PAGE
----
'Miracle' child faces new challenge

Heather McNamara of East Islip, hosts a blood Heather McNamara of East Islip, hosts a blood donation drive at the Islip Terrace Fire Department in Islip Terrace. (Feb. 15, 2010) Photo Credit: Howard Schnapp

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Heather McNamara, the Islip Terrace girl who braved a rare and risky operation in which doctors removed six of her organs to extract a tumor, has become the local face of another medical malady: Type 1 diabetes.

The 10-year-old soon-to-be sixth grader at East Islip Middle School has suffered from the disease -- also known as juvenile diabetes -- since her lifesaving cancer surgery three years ago, said her mother, Tina McNamara.

But the ailment hasn't softened Heather's -- or her family's -- resolve to fight back. "We hit cancer," Tina, 44, said. "We won that battle. Now, we have to battle diabetes."

The McNamaras are hosting on Aug. 19 "Craving 4 A Cure," a pizza and live-music-filled afternoon to raise money for the Juvenile Diabetes Research Foundation. This year's event is scheduled to run from 11 a.m. to 4 p.m. at Mary's Pizza & Pasta in Islip Terrace.

Along with live music and pizza, the event will include a car show, local vendors and pony rides courtesy of the Parkview Riding Center of Central Islip.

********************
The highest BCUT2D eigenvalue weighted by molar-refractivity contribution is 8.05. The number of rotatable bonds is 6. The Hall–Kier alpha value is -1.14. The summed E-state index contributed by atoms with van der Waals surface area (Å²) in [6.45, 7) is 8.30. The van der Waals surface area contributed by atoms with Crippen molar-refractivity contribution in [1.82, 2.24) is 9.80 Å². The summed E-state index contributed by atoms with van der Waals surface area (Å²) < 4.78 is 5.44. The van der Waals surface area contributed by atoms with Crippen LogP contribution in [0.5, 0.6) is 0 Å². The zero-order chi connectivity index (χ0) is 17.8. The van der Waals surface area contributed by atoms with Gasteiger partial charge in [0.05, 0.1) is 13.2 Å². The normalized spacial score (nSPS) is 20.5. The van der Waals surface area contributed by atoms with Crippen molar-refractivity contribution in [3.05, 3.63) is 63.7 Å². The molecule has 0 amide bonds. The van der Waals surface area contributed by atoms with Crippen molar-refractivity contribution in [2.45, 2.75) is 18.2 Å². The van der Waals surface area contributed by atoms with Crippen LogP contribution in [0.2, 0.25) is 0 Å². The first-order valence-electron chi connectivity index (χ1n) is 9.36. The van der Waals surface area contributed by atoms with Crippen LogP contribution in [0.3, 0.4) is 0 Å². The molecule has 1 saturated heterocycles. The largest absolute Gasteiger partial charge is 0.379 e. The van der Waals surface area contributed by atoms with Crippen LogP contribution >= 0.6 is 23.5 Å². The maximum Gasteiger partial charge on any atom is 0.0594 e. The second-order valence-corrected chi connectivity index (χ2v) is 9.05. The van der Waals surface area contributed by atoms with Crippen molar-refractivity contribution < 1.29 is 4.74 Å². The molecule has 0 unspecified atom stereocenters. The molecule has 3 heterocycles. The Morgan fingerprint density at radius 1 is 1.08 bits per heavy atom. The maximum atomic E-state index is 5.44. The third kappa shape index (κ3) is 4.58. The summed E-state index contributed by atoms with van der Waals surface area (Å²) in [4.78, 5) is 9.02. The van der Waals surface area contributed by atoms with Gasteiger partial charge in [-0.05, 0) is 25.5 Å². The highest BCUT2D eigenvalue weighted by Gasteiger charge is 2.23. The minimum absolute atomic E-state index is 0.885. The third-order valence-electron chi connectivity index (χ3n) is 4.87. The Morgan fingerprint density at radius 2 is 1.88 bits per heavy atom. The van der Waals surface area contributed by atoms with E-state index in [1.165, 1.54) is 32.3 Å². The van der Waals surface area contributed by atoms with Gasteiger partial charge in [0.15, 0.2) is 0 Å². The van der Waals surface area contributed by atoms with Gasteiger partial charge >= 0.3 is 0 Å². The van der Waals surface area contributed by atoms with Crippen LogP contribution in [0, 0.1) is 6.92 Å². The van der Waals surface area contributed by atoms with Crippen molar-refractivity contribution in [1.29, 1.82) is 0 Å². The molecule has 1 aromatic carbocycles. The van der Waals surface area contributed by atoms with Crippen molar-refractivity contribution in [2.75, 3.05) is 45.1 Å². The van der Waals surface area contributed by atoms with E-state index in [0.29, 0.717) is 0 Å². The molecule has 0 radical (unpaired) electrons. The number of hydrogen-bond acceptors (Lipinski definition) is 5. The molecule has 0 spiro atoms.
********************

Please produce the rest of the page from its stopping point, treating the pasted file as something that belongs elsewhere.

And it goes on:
Heather got diabetes after a tennis ball-sized tumor -- wrapped around her pancreas -- was removed in 2009. Though the risky, 23-hour-long surgery required removing six of the girl's organs, she now plays soccer and visits similar children in hospitals, Tina McNamara said.

The procedure three years ago was the first known case of its kind on a child in the world, doctors said.

A team of seven surgeons and eight other clinicians were needed to remove the tumor, which had wrapped around several key organs and blood vessels.

Doctors removed Heather's stomach, pancreas, liver, spleen, small intestine and large intestine -- along with the tumor. The liver and intestines were reattached. Her pancreas, stomach and spleen were too damaged and were permanently removed. Doctors knew that without her pancreas, she would suffer from diabetes.

Still her mother in 2009 described Heather as "a little miracle."

Last week, Tina McNamara said, "God gave her a second chance. And with that second chance, we need to make a difference."

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